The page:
Transportation In Rio

The coastal city of Rio de Janeiro has a variety of transportation options. A wonderful, sprawling city, travel times can vary greatly depending on the destination and mode of travel, but most major hotels, attractions, restaurants and Olympic venues can be reached by various transportation methods.

For the Summer Games, Roadtrips’ guests will receive assistance from our onsite team in arranging transportation and making transportation choices to help get to their events and to explore the Cidade Maravilhosa (the Marvelous City). For many of our guests, a mix of taxis and pre-chartered private vehicles will be the best solution.

Taxi:

taxi

Rio taxis are one of the most convenient and comfortable ways to get around. They operate by meter with varied rates depending on the day and time. Drivers are quite knowledgeable but rarely speak English, so we recommend that passengers have their destination written down or listed on their portable electronic device. Yellow taxis are licensed and are the official service in Rio; they are plentiful and the fares are reasonable. The biggest hurdle can be traffic; roads are often faced with congestion, particularly at rush hour.

Another option is the Radio Taxi, generally green, blue or white vehicles. You’ll pay a premium for these but they tend to run higher quality vehicles and are very safe and reliable. They are arranged through a hotel or by calling directly. Prices are fixed and set in advance. It’s also good to note that most taxis are small and fit a maximum of 3-4 guests.

HOW WILL I GET AROUND?

For the Summer Games, Roadtrips’ guests will receive assistance from our onsite team in arranging transportation and making transportation choices to help get to their events and to explore the Cidade Maravilhosa (the Marvelous City). For many of our guests, a mix of taxis and pre-chartered private vehicles will be the best solution.

Private Chartered Vehicles:

Roadtrips can arrange for a private vehicle for those preferring the comforts of a dedicated car. We recommend securing these in advance to guarantee availability, particularly for larger groups, as demand will be high. In addition, our hosts will work onsite during the Summer Games with guests, concierges, and transportation coordinators at our premium hotels to make private chartered vehicles arrangements on request, where available.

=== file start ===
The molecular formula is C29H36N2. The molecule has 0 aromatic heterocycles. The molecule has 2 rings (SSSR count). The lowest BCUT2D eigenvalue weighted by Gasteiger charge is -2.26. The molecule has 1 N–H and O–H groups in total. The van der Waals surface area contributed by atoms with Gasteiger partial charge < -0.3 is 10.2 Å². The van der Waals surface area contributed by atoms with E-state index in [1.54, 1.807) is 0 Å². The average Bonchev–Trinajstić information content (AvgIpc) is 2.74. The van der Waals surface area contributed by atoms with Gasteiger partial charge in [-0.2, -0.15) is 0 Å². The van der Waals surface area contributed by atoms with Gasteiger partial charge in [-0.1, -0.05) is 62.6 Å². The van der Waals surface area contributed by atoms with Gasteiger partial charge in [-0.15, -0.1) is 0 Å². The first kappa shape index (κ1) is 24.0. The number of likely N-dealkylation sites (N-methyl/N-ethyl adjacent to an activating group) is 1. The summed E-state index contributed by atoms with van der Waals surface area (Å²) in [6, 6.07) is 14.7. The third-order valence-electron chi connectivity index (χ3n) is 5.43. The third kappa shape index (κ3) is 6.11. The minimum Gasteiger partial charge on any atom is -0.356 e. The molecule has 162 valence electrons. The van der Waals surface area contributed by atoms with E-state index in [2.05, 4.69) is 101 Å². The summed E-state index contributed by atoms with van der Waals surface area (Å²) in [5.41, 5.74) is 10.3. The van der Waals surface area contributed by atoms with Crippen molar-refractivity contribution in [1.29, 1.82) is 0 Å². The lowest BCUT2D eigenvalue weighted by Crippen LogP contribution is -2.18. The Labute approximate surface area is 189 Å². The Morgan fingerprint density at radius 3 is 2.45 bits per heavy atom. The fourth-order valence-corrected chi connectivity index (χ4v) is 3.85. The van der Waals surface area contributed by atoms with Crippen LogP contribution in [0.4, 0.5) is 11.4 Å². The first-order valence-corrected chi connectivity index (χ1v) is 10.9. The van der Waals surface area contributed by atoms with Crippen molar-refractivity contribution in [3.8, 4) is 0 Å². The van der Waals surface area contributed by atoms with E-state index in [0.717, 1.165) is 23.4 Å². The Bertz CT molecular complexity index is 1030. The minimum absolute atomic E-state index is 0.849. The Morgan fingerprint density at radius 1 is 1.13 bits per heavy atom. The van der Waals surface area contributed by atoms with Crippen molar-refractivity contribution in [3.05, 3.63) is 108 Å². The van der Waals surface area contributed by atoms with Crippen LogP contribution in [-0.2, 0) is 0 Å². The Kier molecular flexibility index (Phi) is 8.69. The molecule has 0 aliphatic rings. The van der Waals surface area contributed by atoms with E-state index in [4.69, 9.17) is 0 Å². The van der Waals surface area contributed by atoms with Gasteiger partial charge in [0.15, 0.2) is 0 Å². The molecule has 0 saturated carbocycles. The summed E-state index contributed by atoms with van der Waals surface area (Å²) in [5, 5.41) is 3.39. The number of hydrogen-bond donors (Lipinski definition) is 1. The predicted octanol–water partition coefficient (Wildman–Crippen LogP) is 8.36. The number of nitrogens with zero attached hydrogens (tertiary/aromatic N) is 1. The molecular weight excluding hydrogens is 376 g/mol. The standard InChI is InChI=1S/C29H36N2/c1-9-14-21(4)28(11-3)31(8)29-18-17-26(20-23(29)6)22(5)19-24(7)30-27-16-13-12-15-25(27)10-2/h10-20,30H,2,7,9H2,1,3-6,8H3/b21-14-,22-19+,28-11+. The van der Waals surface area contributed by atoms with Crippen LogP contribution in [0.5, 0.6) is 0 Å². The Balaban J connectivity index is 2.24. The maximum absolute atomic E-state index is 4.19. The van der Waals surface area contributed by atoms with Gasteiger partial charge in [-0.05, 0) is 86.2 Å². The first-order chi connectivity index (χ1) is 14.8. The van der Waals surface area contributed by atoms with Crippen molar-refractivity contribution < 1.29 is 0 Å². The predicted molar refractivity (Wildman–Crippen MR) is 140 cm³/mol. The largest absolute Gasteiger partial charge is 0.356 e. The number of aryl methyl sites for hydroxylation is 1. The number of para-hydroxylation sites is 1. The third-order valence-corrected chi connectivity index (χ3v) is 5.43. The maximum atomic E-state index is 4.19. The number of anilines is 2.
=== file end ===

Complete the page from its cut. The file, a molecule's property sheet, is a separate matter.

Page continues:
Metro:

Rio’s subway system is relatively new and rather small for a city so large. There are three lines: Line 1 (orange line) which operates in the Central and South Zones, which include the main tourist locations of Copacabana and Ipanema; Line 2 (green line) which serves the more residential areas towards the north; and most importantly for our Summer Games guests, Line 4 (blue line) that will link Ipanema to the Barra da Tijuca neighborhood, home to the Olympic Park. The metro may seem overwhelming at first, but with a bit of familiarization regarding the routes and stations it becomes easier to understand and is reliable, safe and clean. In general, the metro operates Monday through Saturday from 5 a.m. to midnight, and on Sundays and holidays from 7 a.m. to 11 p.m. There is expansion work being done on the metro in preparation for the 2016 Summer Games, including additional stations in the South Zone and the completion of Line 4’s link to Barra.

Bus:

trafficBuses serve almost all of Rio de Janeiro, operate 24 hours a day, and are the most inexpensive method of transportation. It can be a bit confusing to navigate the bus system due to language and routing challenges, therefore we’d suggest planning the trip in advance with assistance as drivers will not generally speak English. Fares are paid directly to the driver in cash. Be cautious: avoid buses at night, guard your personal belongings, and stick to the main routes.

Car Rental:

As there are so many transportation options in Rio, a car hire isn’t necessary or required to get around. Navigating the streets of Rio is not for the faint of heart – many roads operate a one-way system and traffic jams can be common. Finding parking can also be challenging in Rio. For those feeling brave, Rio has all the major international car rental agencies including a selection of Brazilian companies. Ensure that you have proper insurance and good maps.

Walking:

Walking is a great way to discover the beachside districts of Copacabana, Arpoador and Ipanema. They are lively, scenic, and chock full of restaurants, bars and shops. The bohemian neighborhoods of Santa Teresa and Lapa can also be explored by foot as an excellent way to soak in the history and vibrant culture in these artistic areas. Pedestrians should be mindful of directions and avoid walking in some areas at night.

Cycling:

Cycling is becoming increasing popular in Rio. With the benefits of providing exercise, avoiding traffic and choosing a more sustainable way to get around, cycling paths and bicycle racks are popping up all across the city. Specified routes are well marked. A public bike rental system is in place, and shops that specialize in rentals are also easily accessible.

Ferry:

A lesser-known transportation option is the ferry service. Many Cariocas live in Niteroi (Rio’s sister city) and commute the short distance to Rio for work, via Guanabara Bay. Millions of passengers travel every year by ferry on fleets of varying capacities. There are numerous services between these two cities; they are frequent and inexpensive. While it’s not a serviceable option for getting around Rio itself, it’s great for those wanting to visit the Niteroi Art Museum or to take in the beautiful views.

Book Your Trip to the Summer Games

Call a Sports Travel Specialist at 1-800-465-1765 or